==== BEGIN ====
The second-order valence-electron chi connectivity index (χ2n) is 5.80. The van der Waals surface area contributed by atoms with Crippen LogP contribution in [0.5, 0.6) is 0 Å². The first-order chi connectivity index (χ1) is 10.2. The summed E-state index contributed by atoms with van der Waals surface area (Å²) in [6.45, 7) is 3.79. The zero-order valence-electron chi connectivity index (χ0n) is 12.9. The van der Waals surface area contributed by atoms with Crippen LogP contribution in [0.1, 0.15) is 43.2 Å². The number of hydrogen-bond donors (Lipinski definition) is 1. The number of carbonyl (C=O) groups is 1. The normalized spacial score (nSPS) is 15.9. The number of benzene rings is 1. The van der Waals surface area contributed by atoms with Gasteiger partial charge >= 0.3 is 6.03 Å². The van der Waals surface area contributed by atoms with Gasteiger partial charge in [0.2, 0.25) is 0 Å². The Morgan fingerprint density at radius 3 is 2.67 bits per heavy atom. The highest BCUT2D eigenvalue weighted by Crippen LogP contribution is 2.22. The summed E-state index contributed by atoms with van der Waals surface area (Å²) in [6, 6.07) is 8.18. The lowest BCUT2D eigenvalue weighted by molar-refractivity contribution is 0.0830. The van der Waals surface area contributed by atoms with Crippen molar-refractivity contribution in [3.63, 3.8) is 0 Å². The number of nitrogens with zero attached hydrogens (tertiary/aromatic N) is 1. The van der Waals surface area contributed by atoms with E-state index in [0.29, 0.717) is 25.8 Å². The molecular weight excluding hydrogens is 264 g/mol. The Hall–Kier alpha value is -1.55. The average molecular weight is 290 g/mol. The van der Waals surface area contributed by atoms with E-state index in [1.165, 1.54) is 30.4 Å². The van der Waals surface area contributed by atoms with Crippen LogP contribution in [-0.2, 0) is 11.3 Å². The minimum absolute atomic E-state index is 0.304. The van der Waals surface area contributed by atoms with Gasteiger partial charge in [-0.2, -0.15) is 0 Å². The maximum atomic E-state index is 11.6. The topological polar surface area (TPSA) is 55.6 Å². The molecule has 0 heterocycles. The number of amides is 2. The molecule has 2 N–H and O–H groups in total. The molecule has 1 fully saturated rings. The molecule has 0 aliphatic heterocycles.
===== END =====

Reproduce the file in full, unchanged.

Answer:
The second-order valence-electron chi connectivity index (χ2n) is 5.80. The van der Waals surface area contributed by atoms with Crippen LogP contribution in [0.5, 0.6) is 0 Å². The first-order chi connectivity index (χ1) is 10.2. The summed E-state index contributed by atoms with van der Waals surface area (Å²) in [6.45, 7) is 3.79. The zero-order valence-electron chi connectivity index (χ0n) is 12.9. The van der Waals surface area contributed by atoms with Crippen LogP contribution in [0.1, 0.15) is 43.2 Å². The number of hydrogen-bond donors (Lipinski definition) is 1. The number of carbonyl (C=O) groups is 1. The normalized spacial score (nSPS) is 15.9. The number of benzene rings is 1. The van der Waals surface area contributed by atoms with Gasteiger partial charge >= 0.3 is 6.03 Å². The van der Waals surface area contributed by atoms with Gasteiger partial charge in [0.2, 0.25) is 0 Å². The Morgan fingerprint density at radius 3 is 2.67 bits per heavy atom. The highest BCUT2D eigenvalue weighted by Crippen LogP contribution is 2.22. The summed E-state index contributed by atoms with van der Waals surface area (Å²) in [6, 6.07) is 8.18. The lowest BCUT2D eigenvalue weighted by molar-refractivity contribution is 0.0830. The van der Waals surface area contributed by atoms with Crippen molar-refractivity contribution in [3.63, 3.8) is 0 Å². The number of nitrogens with zero attached hydrogens (tertiary/aromatic N) is 1. The van der Waals surface area contributed by atoms with E-state index in [0.29, 0.717) is 25.8 Å². The molecular weight excluding hydrogens is 264 g/mol. The Hall–Kier alpha value is -1.55. The average molecular weight is 290 g/mol. The van der Waals surface area contributed by atoms with E-state index in [1.165, 1.54) is 30.4 Å². The van der Waals surface area contributed by atoms with Crippen LogP contribution in [-0.2, 0) is 11.3 Å². The minimum absolute atomic E-state index is 0.304. The van der Waals surface area contributed by atoms with Gasteiger partial charge in [-0.2, -0.15) is 0 Å². The maximum atomic E-state index is 11.6. The topological polar surface area (TPSA) is 55.6 Å². The molecule has 0 heterocycles. The number of amides is 2. The molecule has 2 N–H and O–H groups in total. The molecule has 1 fully saturated rings. The molecule has 0 aliphatic heterocycles.